by Had Robinson
updated August 20, 2022
Dust, dirt, sand, and small rocks sucked through the propeller will take the finish off and eventually ruin it. On wooden propellers, the exposed bare wood can absorb moisture and warp it. When you start and run the engine keep it away from the ground as much as possible. Avoid accelerating until it is on your shoulder. Note that placing the motor on your back is less dangerous than placing it on the ground. Be careful to counter prop-thrust by securely grasping the engine frame and leaning against it. Flying at a beach can quickly damage a wood or carbon fiber propeller. If a pilot must have fun at the beach, he should launch into the wind (!) and apply as little power as possible until well away from the sand. Otherwise, the propeller will be sand blasted. Note: It is advisable to attach a good air filter if flying near sand as it is particularly bad for the internals of any engine.
2. DANGEROUS USES
Resist the temptation to use a paramotor to propel a bicycle or a skate board. The bicycle wheels kick up dust and rocks which can reach the propeller and be sucked through it, damaging the propeller. Moreover, engine power is significant and you could have an unpleasant surprise when it's time to stop. (This advice is from Miniplane because noodle-heads have used a paramotor in lieu of a scooter.)
3. DAMAGED or UNBALANCED PROP
Do not fly with the propeller damaged or unbalanced. The blades are subjected to centrifugal forces of close to 2,000 G's. A difference of only 1 gram will cause intense vibrations of 2 kg or more at normal speeds and is sufficient to separate the frame welds or even the tubes. The studs that attach the redrive to the engine casing have been known to shear under sufficient load. These SS studs should be replaced with tempered steel studs for added strength. Note: Propeller strikes to the frame or the ground are more than sufficient to bend the hub. A bent hub will cause severe vibration and possible damage to other parts of the engine no matter how well the propeller is balanced. Always check the face and radial runout of the hub if you have a prop strike or the propeller vibrates no matter how carefully you have balanced it.
4. DAMAGED PAINT ON WOOD PROPELLERS
The propeller must not have any cracks longer than about an inch and should be inspected often. The paint must be intact over the surface of the propeller otherwise leaking oil can penetrate into the fibers of the wood making subsequent repairs impossible. Also, that area of the propeller can absorb moisture and may warp.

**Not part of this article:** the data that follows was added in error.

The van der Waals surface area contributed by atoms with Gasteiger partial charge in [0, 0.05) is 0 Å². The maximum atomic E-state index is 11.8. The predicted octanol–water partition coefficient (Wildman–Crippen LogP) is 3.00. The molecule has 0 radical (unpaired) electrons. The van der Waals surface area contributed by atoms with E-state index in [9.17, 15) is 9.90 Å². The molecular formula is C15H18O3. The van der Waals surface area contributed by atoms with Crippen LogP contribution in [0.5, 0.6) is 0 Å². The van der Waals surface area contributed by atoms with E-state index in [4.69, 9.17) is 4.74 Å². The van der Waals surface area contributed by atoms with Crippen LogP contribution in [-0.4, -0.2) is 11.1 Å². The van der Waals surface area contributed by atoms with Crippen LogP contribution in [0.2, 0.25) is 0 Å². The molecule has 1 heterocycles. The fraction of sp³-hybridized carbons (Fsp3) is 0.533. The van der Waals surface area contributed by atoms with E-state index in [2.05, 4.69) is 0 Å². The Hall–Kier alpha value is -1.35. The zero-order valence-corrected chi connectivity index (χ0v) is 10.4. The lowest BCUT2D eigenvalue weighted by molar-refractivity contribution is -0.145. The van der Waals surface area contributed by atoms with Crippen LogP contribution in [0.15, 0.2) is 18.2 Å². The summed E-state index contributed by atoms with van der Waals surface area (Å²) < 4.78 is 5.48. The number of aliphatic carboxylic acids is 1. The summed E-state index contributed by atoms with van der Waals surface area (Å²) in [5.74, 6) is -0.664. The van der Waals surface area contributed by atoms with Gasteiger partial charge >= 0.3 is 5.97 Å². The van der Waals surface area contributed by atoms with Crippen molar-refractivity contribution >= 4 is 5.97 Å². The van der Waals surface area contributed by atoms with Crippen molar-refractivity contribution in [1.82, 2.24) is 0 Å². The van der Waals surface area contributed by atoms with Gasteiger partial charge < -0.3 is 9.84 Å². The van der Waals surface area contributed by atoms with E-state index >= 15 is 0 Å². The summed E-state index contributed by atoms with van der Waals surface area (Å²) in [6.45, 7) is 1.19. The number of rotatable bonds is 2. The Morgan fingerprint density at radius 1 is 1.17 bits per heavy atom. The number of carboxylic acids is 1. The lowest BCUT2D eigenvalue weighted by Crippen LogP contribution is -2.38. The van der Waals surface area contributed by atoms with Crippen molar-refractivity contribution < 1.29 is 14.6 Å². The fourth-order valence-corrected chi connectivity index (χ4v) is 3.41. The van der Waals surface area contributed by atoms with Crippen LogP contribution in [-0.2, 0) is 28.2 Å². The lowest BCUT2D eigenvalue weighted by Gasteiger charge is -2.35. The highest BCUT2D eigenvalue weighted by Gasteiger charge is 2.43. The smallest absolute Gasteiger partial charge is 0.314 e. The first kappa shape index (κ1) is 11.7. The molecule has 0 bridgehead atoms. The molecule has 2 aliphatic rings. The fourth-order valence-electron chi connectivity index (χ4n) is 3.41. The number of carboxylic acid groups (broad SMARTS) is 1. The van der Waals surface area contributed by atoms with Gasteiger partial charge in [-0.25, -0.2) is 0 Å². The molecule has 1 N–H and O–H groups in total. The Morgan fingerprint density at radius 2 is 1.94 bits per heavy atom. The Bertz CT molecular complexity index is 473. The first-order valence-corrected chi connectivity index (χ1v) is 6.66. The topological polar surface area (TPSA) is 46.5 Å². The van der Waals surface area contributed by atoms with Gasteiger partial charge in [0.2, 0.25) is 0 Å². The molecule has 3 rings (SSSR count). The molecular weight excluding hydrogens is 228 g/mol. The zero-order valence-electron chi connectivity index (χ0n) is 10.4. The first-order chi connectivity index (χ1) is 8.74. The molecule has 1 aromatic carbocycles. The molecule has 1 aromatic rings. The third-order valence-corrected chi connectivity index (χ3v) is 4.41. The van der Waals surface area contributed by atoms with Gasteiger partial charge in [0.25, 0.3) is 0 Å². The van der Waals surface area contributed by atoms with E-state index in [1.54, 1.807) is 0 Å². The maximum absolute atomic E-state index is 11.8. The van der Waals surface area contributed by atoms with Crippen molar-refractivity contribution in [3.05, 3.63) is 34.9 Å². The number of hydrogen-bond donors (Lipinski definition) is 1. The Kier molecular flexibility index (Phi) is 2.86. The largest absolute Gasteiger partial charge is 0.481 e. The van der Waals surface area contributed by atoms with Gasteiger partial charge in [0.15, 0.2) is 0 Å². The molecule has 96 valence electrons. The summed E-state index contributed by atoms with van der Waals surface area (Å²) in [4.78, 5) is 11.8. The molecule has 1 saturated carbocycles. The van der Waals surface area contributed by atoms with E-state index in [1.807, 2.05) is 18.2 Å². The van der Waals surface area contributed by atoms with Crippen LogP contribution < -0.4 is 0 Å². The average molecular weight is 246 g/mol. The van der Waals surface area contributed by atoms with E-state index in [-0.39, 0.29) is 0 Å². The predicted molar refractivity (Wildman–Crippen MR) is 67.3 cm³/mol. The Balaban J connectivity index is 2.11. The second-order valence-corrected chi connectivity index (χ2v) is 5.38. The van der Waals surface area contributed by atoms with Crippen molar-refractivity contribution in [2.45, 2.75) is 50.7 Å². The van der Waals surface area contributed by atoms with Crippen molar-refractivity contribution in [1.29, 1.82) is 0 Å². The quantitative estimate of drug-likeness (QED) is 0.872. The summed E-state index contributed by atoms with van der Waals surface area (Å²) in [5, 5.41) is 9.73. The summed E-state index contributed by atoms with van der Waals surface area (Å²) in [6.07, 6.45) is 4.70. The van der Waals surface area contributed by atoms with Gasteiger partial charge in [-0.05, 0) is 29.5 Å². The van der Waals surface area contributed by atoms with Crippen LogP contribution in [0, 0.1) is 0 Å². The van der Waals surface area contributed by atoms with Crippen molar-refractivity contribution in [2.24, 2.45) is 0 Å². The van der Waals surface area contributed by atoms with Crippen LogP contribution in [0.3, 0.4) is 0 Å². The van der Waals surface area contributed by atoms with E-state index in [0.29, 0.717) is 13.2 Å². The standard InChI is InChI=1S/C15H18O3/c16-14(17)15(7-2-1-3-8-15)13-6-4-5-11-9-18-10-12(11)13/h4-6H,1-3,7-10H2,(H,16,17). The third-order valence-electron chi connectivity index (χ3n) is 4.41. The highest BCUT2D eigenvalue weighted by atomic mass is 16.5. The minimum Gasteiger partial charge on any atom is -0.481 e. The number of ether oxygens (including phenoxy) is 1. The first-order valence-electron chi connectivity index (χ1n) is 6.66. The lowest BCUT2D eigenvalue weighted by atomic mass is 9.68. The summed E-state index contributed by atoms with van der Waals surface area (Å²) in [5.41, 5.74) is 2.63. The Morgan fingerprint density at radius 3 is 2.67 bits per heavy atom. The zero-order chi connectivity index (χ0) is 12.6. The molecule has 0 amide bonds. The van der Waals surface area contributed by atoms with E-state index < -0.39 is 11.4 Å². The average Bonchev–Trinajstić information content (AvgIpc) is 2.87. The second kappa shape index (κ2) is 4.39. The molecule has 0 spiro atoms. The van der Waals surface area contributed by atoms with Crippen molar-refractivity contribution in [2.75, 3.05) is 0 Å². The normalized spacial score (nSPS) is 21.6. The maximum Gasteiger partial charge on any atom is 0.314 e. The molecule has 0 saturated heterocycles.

5. STORAGE OF WOOD PROPELLERS
When parked in a vehicle, it is advisable to keep a wood propeller in a horizontal position to prevent moisture near the vehicle floor from warping the blades. A perfectly centered propeller stored vertically can become quickly unbalanced in a hot car. High humidity can cause slight deformations in a new propeller. This can be compensated during the assembly by increasing the torque on the appropriate mounting bolt(s).
6. ATTACHING THE PROPELLER
Here are some tips on attaching the propeller, whether carbon fiber or wood. The steps are particularly for the Top 80 but other models are similar. Make certain that the hub is not bent or damaged.
Improperly attached propellers can self-destruct and damage everything in site, including the glider. Flying propeller fragments have also injured people standing nearby. In the photo below the pilot failed to properly torque the attachment bolts...
- Assembly order Miniplane has this order for attaching the prop: hub – prop – rubber disk – outer flange
for carbon propellers. For wooden propellers place the disk between the propeller and the hub. These are Miniplane's recommendations.
Other engines are similar.
- Vibration causes and "bolt failure" Most problems with propeller attachment issues and excessive
due to pilots incorrectly attaching the propeller, damaged propellers
and/or hubs, excessive out-of-track and run-out, excessive bolt torque, and propellers with incorrect mounting dimensions. The center hole
on the propeller must FIRMLY fit onto the hub projection. It is
assumed that the propeller is properly balanced. I know of no one who has actually experienced failure of undamaged OEM hub bolts. I think it is some sort of rumor. In
comparison, head stud failure is common enough but those bolts are subject to greater forces.
- Face runout Test for face runout of the propeller by manually turning the propeller
blade so that each tip passes the same point with a tolerance of
less than a millimeter or two. The measurement is parallel with
the propeller shaft. If face runout is detected the hub could also be bent and must be checked.
This article has some good tips on minimizing propeller vibration.
- Radial eccentricity This measures the distance from the rotating center of the prop to the tips. They must be the same for each tip. This measurement is perpendicular to the
propeller shaft. This problem is much less common and serious than face runout.
- Correcting tracking errors Because the wood of the propeller is elastic, slightly varying
the torque of the mounting bolts may correct tracking errors up to 2 mm. Be careful NOT to exceed the maximum torque of the